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#IndieSpotlight: Soulful Singer Vita Has a Story To Tell

“What music did for me, I want to share that with people.”

Yonkers, New York, native Vita is one of the reasons I love writing about music; I love coming across new music from passionate artists with a story to tell. After being presented with her song “Can’t Turn Away” for the potential inclusion on our humble site, I did some digging and found–nothing. The song was so dope, though. I had to learn more about the soulful voice behind it, so I got in contact, and she graciously sat with AAHH for an interview.

Get to know the super talented up and coming singer–and the motivation behind her music–in her interview below.

How did you got involved in music?

Well, there are videos of me—going back to when I was just little—and I was always praised for singing. I always liked it but was told that it wasn’t practical to want to be a singer, so I never took it seriously until I went through stuff later on in life. I realized being a lawyer is just as hard [as pursuing music] but if it’s what I want to do, you have to go for it. It’s been a long ride.

What has been some of the feedback you’ve gotten from this new song?

This one, I’ve been getting a lot of good feedback; people seem to be connecting to it on a real level. Every song I make, I want to be able to take you to a place and be able to have you listen and relate. I’ve gotten more love than I would ever have imagined, honestly. I only have a couple of songs out, but that’s because I wanted to put out the best possible stuff, and I’ve been writing material for a long time. I’m working on a lot of things, but this was finally something that I was ready to drop. I want people to sit and listen to this story that I’m about to tell.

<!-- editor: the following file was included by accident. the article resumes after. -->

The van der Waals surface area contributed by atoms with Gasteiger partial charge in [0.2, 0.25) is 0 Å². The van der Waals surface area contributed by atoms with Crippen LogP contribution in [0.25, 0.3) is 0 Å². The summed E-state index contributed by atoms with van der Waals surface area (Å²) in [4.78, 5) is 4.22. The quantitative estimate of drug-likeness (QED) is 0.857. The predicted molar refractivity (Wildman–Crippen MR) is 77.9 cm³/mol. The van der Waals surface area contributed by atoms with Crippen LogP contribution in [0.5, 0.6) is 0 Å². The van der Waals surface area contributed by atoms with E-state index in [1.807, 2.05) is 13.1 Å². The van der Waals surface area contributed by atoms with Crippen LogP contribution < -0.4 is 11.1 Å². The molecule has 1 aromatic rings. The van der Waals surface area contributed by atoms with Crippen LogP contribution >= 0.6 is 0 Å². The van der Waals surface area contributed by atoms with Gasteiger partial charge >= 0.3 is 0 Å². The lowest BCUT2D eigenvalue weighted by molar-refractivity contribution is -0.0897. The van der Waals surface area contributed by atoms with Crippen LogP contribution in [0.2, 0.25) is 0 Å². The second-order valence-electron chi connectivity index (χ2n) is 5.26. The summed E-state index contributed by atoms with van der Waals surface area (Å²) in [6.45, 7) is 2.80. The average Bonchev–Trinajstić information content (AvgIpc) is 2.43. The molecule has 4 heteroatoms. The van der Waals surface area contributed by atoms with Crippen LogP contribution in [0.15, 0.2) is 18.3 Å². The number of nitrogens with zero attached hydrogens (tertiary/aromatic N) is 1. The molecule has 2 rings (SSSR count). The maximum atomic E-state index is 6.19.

You mentioned a project, and that was my next question. So, what’s this all leading up to?

This [upcomng] project is going to be titled Aftermath; I have a plan for my entire discography. I mean, I’m sure that there will be other projects along the way, but right now I’m also working on the next project that’s way under wraps. It’s been in the works for a while—so, everything is going backward in my timeline, hopefully leading up to an album that’s about me growing up. I just need to introduce myself. I wanted to put out something that people could relate to, like the Aftermath of a relationship. That’s the idea behind this project, so it’s just like me going through the motions afterward. It’s going to be a little EP; I’m going to say like four, five, maybe six songs. That’s in the works right now.

That’s a good strategy. Kanye did the same thing. He planned out his entire discography like from day one.

Yeah. I’ve seen Kendrick talk about it doing that, too. I want to fully explore me experiencing love for the first time, going through a real break up, and real losses—after the fact; really, the elements that built me into the person I am today. But, I want everybody to get pieces of me before that. Everybody needs something to relate to at the end of the day. Every artist I love, I love them because I can relate to them. I think you just evolve as a person, and we go through our moods and our phases and everything; each project is going to be one phase.

Ok, so Aftermath is first, what’s the second ‘phase’?

The one following Aftermath is going to be The Ride, which was the relationship, and just showing how being young and in a relationship is like fighting; being the person, you’re supposed to become, or subjecting yourself to your muse and just letting yourself get all wrapped in that.

I’m digging the master plan of it all…